Once again, senators try to cut off Kamala Harris

Nick Mcbride
June 14, 2017

Testifying at a packed Senate hearing, Sessions, who was a close Trump adviser during the battle for the presidency, also rejected any idea of misconduct in the ouster of FBI Director James Comey and vowed to defend his honor "against scurrilous and false allegations".

Sessions and Deputy Attorney General Rod Rosenstein in May wrote a memorandum to President Donald Trump recommending Comey's dismissal.

Sessions, a close Trump adviser during the battle for the presidency, said in his opening statement that it was a "detestable and appalling lie" to suggest he was aware of or participated in any collusion between Russian Federation and the Trump campaign.

Democratic Senator Ron Wyden told Sessions, "I believe the American people have had it with stonewalling".

SESSIONS: I don't recall that being discussed.

Much of Tuesday's testimony centered on why Trump made a decision to fire Comey - the official Department of Justice version is at odds with the president's televised explanation - but Sessions refused to describe his conversations with Trump on the issue.

This was among the many times Sessions attempted to explain that he is protecting the President's right to choose to invoke executive privilege in not sharing the details of conversations. These senators howled in protest. "You are impeding this investigation...." Martin Heinrich (D-NM) exclaimed. But Democrats on the Senate panel are likely to press him on issues such as his contacts with Russian Federation and his role in the dismissal of Comey - who led the FBI's probe on Russian Federation until he was ousted.

In between this tussling, there were a few interesting moments.

Sen. Mark Warner, D., Va., asked the attorney general if he had confidence in former FBI Director Robert Mueller's appointment as special counsel to probe whether the Trump campaign colluded with Russian Federation. When Sessions declined to say directly whether Comey was sacked because of the Russian investigation, she asked the attorney general why wouldn't discuss the reasons behind the firing. But there was something of a shocking exchange that came toward the end of the hearing.

"I thought he should have resigned after his being caught in not being forthcoming with the truth in his confirmation hearings", said Booker.

Sessions said during his hearing he is not sure if he would be able to answer the questions in a closed session. "Maybe I better listen again". He also explained that he recused himself not because of any involvement with Russian Federation but because of a rule in the law that keeps campaign officials from participating into investigations into their campaign. At these meetings, did you raise concerns about Russia's invasion of Ukraine or annexation of Crimea? "Was there ever any conversations concerning that whatsoever?" This was a damning admission from Sessions. In response to a King question about whether Sessions had sought information on the Russian Federation secret operation to undermine the election, Sessions remarked, "I know nothing but what I've read in the paper. I've never received any detailed briefing on how a hacking occurred or how information was alleged to have influenced the campaign". But Sessions said he had no recollection of that.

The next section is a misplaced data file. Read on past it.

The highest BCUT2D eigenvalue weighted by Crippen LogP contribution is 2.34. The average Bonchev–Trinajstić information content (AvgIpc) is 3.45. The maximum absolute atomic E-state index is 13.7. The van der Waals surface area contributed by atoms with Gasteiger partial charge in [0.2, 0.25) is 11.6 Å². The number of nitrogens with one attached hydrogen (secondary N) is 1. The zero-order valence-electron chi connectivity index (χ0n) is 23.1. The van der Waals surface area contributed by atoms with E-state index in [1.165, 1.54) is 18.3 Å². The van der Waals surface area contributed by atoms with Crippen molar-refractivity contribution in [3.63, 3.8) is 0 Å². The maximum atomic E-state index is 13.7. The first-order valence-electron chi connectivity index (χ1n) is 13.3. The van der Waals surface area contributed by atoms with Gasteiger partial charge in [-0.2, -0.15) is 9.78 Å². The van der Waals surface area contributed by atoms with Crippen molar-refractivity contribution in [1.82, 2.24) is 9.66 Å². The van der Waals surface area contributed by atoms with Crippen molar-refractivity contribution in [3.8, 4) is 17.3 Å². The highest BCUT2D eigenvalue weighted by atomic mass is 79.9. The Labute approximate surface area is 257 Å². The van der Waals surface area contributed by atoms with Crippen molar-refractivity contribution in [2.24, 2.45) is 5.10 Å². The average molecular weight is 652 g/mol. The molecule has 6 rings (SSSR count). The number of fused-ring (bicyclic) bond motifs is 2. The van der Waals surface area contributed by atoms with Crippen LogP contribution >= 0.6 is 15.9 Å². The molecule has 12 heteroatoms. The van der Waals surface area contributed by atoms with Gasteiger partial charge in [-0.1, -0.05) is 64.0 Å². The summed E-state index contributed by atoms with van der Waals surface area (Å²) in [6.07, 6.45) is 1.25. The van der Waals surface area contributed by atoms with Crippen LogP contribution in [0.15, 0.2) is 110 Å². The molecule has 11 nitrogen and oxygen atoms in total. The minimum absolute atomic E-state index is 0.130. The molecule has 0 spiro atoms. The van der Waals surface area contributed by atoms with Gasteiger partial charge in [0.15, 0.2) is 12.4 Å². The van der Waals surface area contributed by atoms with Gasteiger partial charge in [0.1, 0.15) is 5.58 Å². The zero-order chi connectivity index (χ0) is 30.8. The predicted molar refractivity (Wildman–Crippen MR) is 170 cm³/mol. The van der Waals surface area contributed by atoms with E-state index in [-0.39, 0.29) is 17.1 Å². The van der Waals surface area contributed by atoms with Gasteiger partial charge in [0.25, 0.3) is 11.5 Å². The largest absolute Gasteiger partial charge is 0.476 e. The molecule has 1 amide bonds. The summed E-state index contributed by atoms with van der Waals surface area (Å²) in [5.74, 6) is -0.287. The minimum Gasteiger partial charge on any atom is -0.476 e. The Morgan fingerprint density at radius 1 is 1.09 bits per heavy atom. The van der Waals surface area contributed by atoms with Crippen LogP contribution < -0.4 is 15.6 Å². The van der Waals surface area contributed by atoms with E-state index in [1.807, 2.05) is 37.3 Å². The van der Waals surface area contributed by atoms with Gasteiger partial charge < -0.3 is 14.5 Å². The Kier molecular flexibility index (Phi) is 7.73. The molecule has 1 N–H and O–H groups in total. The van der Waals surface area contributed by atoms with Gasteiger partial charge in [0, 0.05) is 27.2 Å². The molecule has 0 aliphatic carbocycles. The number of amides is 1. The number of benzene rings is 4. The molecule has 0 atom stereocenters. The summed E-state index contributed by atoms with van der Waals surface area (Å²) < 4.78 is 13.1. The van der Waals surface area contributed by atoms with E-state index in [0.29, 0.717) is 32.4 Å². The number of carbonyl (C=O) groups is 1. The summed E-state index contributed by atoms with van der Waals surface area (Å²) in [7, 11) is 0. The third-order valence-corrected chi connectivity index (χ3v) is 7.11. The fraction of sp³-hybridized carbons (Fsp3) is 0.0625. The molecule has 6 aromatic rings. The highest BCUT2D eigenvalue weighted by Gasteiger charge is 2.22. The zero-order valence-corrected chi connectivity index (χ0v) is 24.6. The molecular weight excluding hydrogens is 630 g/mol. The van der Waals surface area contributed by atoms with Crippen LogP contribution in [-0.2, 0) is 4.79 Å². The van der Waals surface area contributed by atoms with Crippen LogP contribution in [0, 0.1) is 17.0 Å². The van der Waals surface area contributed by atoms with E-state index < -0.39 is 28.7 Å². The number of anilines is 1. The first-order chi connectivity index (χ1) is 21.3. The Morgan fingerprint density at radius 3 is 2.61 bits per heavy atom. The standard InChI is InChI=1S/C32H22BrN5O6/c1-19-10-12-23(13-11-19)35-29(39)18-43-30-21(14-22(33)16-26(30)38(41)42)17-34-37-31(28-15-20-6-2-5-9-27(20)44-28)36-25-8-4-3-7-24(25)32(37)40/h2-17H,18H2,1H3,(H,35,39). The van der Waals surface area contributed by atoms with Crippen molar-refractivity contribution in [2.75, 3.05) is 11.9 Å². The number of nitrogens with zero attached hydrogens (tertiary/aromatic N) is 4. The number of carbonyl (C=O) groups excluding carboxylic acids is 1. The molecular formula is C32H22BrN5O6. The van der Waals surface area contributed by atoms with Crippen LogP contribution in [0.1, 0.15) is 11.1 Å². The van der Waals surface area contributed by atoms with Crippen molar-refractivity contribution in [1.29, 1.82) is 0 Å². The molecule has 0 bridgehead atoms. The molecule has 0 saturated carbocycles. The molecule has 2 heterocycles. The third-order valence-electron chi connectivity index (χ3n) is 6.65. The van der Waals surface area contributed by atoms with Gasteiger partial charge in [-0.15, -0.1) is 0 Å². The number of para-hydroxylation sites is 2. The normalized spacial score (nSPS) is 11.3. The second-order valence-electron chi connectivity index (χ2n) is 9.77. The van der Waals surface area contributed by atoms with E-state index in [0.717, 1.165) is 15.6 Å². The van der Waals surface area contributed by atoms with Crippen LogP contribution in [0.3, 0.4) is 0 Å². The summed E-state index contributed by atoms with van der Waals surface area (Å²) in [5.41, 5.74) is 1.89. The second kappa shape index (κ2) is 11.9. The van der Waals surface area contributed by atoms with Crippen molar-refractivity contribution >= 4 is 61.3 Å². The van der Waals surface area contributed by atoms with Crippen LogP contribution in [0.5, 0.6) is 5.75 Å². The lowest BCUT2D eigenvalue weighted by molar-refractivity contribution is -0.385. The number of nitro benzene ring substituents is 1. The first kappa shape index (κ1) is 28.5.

The chief law enforcement officer of the United States was never briefed on Russia's hacking of one of its major political parties, or any other efforts by Russian Federation to mess with the elections - past and future. King, I know nothing but what I've read in the paper.

Comey testified last week that as of February 14, he still believed Sessions had not recused himself - but that he nearly certainly would.

If he does so, it will amount to an "all in" moment for the attorney general, because he already once had to clarify sworn testimony in which he said he didn't meet with Russians during the campaign.

Other reports by VgToday

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